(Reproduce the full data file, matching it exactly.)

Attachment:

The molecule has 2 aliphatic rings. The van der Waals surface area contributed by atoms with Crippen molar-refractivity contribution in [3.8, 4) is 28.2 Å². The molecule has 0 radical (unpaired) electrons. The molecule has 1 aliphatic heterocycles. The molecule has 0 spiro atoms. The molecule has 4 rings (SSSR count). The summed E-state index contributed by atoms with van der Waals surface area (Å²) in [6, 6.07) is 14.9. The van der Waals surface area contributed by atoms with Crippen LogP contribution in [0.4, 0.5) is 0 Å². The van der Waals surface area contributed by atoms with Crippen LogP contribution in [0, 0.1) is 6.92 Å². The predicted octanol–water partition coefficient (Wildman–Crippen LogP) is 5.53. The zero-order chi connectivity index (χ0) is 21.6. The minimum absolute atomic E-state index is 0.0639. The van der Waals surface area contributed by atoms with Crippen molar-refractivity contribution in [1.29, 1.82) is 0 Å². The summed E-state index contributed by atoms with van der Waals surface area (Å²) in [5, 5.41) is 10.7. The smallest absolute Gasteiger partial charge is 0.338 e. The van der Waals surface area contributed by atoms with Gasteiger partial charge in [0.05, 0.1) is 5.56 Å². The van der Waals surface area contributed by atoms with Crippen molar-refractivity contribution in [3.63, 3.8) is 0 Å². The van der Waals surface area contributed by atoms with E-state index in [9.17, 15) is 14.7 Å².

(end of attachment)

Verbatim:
The molecule has 2 aliphatic rings. The van der Waals surface area contributed by atoms with Crippen molar-refractivity contribution in [3.8, 4) is 28.2 Å². The molecule has 0 radical (unpaired) electrons. The molecule has 1 aliphatic heterocycles. The molecule has 0 spiro atoms. The molecule has 4 rings (SSSR count). The summed E-state index contributed by atoms with van der Waals surface area (Å²) in [6, 6.07) is 14.9. The van der Waals surface area contributed by atoms with Crippen LogP contribution in [0.4, 0.5) is 0 Å². The van der Waals surface area contributed by atoms with Crippen LogP contribution in [0, 0.1) is 6.92 Å². The predicted octanol–water partition coefficient (Wildman–Crippen LogP) is 5.53. The zero-order chi connectivity index (χ0) is 21.6. The minimum absolute atomic E-state index is 0.0639. The van der Waals surface area contributed by atoms with Crippen molar-refractivity contribution in [1.29, 1.82) is 0 Å². The summed E-state index contributed by atoms with van der Waals surface area (Å²) in [5, 5.41) is 10.7. The smallest absolute Gasteiger partial charge is 0.338 e. The van der Waals surface area contributed by atoms with Gasteiger partial charge in [0.05, 0.1) is 5.56 Å². The van der Waals surface area contributed by atoms with Crippen molar-refractivity contribution in [3.63, 3.8) is 0 Å². The van der Waals surface area contributed by atoms with E-state index in [9.17, 15) is 14.7 Å².